The most significant thing to note about today, of course, is that it officially means that people who were born today and every day that follows from now going forward has no living memory of either the attacks themselves or the world that existed before they occurred. For them, America has been “at war” for their entire lives not only in Afghanistan but also in other theaters around the world that have become part of the “War on Terror” that Congress authorized when it overwhelmingly passed the Authorization for Use of Military Force in October 2001. As of today, the children born on September 11th and the days that will be follow will be eligible themselves to enlist in the U.S. military and potentially be sent to one of those battlefields, whether it be Afghanistan which looks as though it will continue to be the forever war it has been for some time now or battlefields in other parts of the world that have come under the “War on Terror” rubric. If they were to ask why we are fighting these wars, I suppose we can point them to the events of this day eighteen years ago. However, if they were to ask whether we’re “winning” that war, I can’t really come up with a “yes” or “no” answer, especially since it seems clear that this is a “war” with no foreseeable end and no foreseeable victory that would lead to such an end.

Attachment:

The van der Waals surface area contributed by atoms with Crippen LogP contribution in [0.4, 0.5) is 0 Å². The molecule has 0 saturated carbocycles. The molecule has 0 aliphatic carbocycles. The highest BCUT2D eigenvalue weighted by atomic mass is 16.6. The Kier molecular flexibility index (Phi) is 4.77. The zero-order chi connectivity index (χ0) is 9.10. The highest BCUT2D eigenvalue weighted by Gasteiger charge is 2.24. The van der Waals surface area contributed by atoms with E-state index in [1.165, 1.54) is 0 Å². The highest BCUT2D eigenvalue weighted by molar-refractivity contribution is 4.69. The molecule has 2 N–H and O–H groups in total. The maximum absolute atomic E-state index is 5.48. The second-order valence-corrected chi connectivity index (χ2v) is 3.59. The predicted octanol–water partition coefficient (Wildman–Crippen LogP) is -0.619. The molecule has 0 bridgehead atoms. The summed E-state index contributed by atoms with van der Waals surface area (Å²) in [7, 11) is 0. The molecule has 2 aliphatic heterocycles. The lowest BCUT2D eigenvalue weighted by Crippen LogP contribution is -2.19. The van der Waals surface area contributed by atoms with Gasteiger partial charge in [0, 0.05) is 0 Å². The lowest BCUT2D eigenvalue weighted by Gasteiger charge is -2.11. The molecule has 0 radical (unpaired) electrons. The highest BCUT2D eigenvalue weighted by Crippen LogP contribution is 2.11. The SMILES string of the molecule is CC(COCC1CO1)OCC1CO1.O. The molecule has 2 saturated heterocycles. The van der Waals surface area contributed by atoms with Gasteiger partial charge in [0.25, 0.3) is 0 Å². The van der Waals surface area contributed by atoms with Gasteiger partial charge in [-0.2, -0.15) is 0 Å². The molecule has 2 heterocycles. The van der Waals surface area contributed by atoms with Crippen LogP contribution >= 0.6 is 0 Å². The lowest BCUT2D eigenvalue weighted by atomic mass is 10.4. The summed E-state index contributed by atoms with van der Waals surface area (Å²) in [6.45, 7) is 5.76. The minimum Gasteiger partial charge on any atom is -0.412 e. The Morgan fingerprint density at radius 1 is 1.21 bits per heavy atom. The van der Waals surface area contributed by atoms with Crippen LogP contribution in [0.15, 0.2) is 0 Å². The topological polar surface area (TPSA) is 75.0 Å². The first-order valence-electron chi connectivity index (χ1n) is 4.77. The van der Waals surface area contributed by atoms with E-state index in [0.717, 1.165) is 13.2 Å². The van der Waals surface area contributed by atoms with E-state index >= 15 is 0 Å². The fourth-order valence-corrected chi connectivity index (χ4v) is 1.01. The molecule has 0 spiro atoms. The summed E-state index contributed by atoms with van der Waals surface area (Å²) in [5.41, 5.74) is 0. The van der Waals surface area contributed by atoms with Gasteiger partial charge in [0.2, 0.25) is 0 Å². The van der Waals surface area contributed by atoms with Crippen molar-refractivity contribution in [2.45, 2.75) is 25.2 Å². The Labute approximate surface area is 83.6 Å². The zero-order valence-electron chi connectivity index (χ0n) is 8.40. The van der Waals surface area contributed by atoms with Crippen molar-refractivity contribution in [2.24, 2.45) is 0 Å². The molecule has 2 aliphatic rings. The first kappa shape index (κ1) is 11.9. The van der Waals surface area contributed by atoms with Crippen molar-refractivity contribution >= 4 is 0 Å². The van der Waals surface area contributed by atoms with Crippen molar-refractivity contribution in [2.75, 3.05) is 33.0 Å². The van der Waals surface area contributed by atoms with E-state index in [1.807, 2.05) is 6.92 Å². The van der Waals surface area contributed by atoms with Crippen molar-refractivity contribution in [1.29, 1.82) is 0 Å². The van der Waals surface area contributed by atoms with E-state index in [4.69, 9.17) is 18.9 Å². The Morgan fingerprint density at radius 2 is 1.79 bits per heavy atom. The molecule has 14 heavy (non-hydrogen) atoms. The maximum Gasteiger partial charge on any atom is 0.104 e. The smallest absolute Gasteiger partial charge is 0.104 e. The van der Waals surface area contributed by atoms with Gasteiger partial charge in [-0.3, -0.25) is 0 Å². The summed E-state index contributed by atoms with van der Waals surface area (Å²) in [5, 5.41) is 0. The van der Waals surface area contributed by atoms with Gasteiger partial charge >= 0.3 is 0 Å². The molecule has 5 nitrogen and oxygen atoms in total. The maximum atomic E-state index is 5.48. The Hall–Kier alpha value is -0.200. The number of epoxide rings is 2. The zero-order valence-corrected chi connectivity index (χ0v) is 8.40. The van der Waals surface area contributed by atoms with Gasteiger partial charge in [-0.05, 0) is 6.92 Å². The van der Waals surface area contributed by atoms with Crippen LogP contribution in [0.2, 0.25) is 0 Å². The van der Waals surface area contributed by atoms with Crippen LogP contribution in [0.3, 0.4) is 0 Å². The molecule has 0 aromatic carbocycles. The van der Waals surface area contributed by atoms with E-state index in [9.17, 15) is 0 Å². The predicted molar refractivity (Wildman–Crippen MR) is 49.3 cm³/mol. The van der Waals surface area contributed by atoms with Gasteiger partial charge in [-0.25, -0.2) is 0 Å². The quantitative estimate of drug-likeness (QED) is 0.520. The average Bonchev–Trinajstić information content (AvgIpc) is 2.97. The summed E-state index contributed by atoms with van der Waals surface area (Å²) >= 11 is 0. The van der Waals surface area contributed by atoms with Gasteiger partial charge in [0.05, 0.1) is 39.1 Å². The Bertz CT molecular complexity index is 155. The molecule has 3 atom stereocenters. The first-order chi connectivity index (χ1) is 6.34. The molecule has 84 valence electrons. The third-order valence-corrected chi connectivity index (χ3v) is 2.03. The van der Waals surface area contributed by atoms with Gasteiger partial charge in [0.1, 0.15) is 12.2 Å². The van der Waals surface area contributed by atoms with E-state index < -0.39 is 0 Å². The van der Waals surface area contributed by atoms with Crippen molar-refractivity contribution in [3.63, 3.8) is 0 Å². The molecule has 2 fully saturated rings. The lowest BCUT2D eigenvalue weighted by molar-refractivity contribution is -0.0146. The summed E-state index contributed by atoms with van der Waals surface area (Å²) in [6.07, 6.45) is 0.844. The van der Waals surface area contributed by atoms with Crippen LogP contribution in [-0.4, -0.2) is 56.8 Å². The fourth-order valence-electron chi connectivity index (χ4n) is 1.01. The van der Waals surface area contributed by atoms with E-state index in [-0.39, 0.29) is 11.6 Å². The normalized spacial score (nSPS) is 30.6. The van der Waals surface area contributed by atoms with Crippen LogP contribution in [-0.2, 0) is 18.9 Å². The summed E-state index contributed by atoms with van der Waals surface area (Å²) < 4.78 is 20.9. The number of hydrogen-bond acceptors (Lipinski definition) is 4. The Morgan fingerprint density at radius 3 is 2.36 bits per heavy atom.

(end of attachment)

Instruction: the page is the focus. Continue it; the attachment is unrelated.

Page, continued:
As I write this, cable news networks are beginning the tradition of marking the times at which the planes struck the north and south towers of the World Trade Center, the Pentagon, and the time that United Flight 93 was brought down over rural Pennsylvania by a group of brave Americans who likely prevented an attack on Washington, D.C. itself. Later this morning, they’ll mark the times at which first the south tower and then the north collapsed, trapping thousands of people, including hundreds of members of New York’s Finest and New York’s Bravest. Next month, we’ll mark the eighteenth anniversary of the beginning of the “War On Terror.”
So as we reach an anniversary that reminds us of the fact that there is nobody in grades K through 12, and few people in college, who have a living memory of what happened on September 11, 2001, what do we have? For the most part, al Qaeda lies in ruins and has been largely replaced in terms of the international terrorist threat by ISIS and the growing problem of self-radicalized terrorists that are far harder to detect beforehand. Afghanistan remains Afghanistan. It’s been a mess in that country since at least 1979 when the Soviet invaded in what was ultimately a failed effort to prop up the puppet state it had installed there, and it will be a mess long after we leave, whenever that might happen. In the meantime, we’ve gotten ourselves involved in a seemingly endless, borderless “War On Terror” that has stretched Constitutional norms, consolidated yet more power in the hands of the Executive Branch, and damaged civil liberties of ordinary Americans in ways big and small.
Remind me again what “winning” is supposed to look like?
Previous posts on the anniversary of the September 11th attacks:
2018 — 9/11 And America’s Forever War
2017 —Remembering 9/11 Without Obsessing Over it
2016 — The Lost National ‘Unity’ Of September 11th
2012 — 9/11’s Legacy Of Fear
2011 — A Decade Of Lost Freedom, No Football On 9/11?, December 7, 1951 v. September 11, 2011, Paul Krugman: 9/11 Has Become ‘An Occasion For Shame’
2010 — Instapundit’s Initial Take On 9/11